24

I was trying to use sed to count all the lines based on a particular extension.

find -name '*.m' -exec wc -l {} \; | sed ...

I was trying to do the following, how would I include sed in this particular line to get the totals.

46

You may also get the nice formatting from wc with :

wc `find -name '*.m'`
  • 1
    That is a nice approach. – Berlin Brown Sep 11 '09 at 17:40
  • 7
    Add -type f to avoid the case of a directory name that matches: wc $(find -type f -name '*.m') – Dennis Williamson Sep 11 '09 at 18:53
  • 2
    wc $(find -name '*.m') is prettier. – jason Oct 7 '16 at 16:50
13

Most of the answers here won't work well for a large number of files. Some will break if the list of file names is too long for a single command line call, others are inefficient because -exec starts a new process for every file. I believe a robust and efficient solution would be:

find . -type f -name "*.m" -print0 | xargs -0 cat | wc -l

Using cat in this way is fine, as its output is piped straight into wc so only a small amount of the files' content is kept in memory at once. If there are too many files for a single invocation of cat, cat will be called multiple times, but all the output will still be piped into a single wc process.

  • Or use the standard/portable form instead: find . -type f -name '*.m' -exec cat {} + | wc -l. – Stephane Chazelas Sep 5 '16 at 10:06
  • how to modify this to print out total lines for each file among with the file name? – loretoparisi Sep 20 '18 at 9:17
6

You can cat all files through a single wc instance to get the total number of lines:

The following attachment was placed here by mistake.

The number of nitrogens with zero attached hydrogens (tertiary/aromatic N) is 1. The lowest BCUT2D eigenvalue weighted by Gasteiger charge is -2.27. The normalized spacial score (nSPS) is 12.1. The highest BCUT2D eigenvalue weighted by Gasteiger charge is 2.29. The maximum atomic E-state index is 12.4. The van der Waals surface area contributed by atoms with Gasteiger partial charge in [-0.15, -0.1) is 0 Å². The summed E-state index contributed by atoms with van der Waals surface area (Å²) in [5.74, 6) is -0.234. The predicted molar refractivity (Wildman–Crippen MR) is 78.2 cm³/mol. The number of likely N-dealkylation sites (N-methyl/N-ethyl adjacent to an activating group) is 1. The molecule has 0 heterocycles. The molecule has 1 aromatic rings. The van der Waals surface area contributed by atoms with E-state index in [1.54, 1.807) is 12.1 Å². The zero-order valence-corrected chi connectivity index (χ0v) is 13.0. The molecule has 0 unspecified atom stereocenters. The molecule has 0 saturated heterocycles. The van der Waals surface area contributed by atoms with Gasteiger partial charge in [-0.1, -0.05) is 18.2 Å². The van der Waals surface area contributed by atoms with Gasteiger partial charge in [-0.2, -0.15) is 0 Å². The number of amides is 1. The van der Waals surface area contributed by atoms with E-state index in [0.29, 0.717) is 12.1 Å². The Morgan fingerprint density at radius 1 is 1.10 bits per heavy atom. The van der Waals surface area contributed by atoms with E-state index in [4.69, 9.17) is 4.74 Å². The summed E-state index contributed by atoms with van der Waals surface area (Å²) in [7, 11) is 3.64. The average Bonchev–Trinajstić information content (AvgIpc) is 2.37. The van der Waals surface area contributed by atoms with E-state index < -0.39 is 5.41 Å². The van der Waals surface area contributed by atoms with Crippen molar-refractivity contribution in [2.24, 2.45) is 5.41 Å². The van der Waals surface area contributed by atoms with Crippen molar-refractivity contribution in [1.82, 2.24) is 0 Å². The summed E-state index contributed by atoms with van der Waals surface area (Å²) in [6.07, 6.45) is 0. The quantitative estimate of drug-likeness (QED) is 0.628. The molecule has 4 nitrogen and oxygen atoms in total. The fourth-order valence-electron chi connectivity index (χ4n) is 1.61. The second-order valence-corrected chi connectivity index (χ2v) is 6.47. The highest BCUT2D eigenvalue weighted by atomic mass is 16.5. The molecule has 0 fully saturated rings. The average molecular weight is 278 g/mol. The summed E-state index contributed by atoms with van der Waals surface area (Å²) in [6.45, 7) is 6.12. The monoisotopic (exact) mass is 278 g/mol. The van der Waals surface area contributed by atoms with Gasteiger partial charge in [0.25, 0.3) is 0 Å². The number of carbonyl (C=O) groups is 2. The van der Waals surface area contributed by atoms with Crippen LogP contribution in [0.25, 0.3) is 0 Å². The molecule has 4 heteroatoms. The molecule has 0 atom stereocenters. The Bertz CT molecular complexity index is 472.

find . -name '*.m' -exec cat {} \; | wc -l
5

On modern GNU platforms wc and find take -print0 and -files0-from parameters that can be combined into a command that count lines in files with total at the end. Example:

find . -name '*.c' -type f -print0 | wc -l --files0-from=-
  • This worked really well for me on CentOS 6. – Nick Jul 18 '12 at 11:09
4

you could use sed also for counting lines in place of wc:

 find . -name '*.m' -exec sed -n '$=' {} \;

where '$=' is a "special variable" that keep the count of lines

EDIT

you could also try something like sloccount

  • find . -name '*.m' -exec sed -n 'where $=' {} \; Is this it? – Berlin Brown Sep 11 '09 at 17:36
  • That is not the total though, added together. – Berlin Brown Sep 11 '09 at 17:37
  • OK, I ended up with this. $ find . -name '*.m' -exec sed -n '$=' {} \; | sum - 22696 1 – Berlin Brown Sep 11 '09 at 17:38
  • 3
    where '$=' is a "special variable" that keep the count of lines. You jest sire! $= represents an address and a command. The $ is last line, the command = is current line number, in conjunction with -n switch which supresses pattern space printout. The outcome is it counts the number of lines fed to it. – potong Dec 13 '11 at 13:45
  • @dfa Thanks. How to print the filename before the count? – loretoparisi Sep 20 '18 at 9:13
2

Hm, solution with cat may be problematic if you have many files, especially big ones.

Second solution doesn't give total, just lines per file, as I tested.

I'll prefer something like this:

find . -name '*.m' | xargs wc -l | tail -1

This will do the job fast, no matter how many and how big files you have.

  • If there are too many files for a single command line, xargs will chunk them and this will only give the total for the final chunk. – Daniel James Jan 7 '12 at 7:16
1

sed is not the proper tool for counting. Use awk instead:

find . -name '*.m' -exec awk '{print NR}' {} +

Using + instead of \; forces find to call awk every N files found (like with xargs).

  • Funny, I actually meant to say awk – Berlin Brown Sep 14 '09 at 13:51
1

For big directories we should use:

find . -type f -name '*.m' -exec sed -n '$=' '{}' + 2>/dev/null | awk '{ total+=$1 }END{print total}' 

# alternative using awk twice
find . -type f -name '*.m' -exec awk 'END {print NR}' '{}' + 2>/dev/null | awk '{ total+=$1 }END{print total}' 

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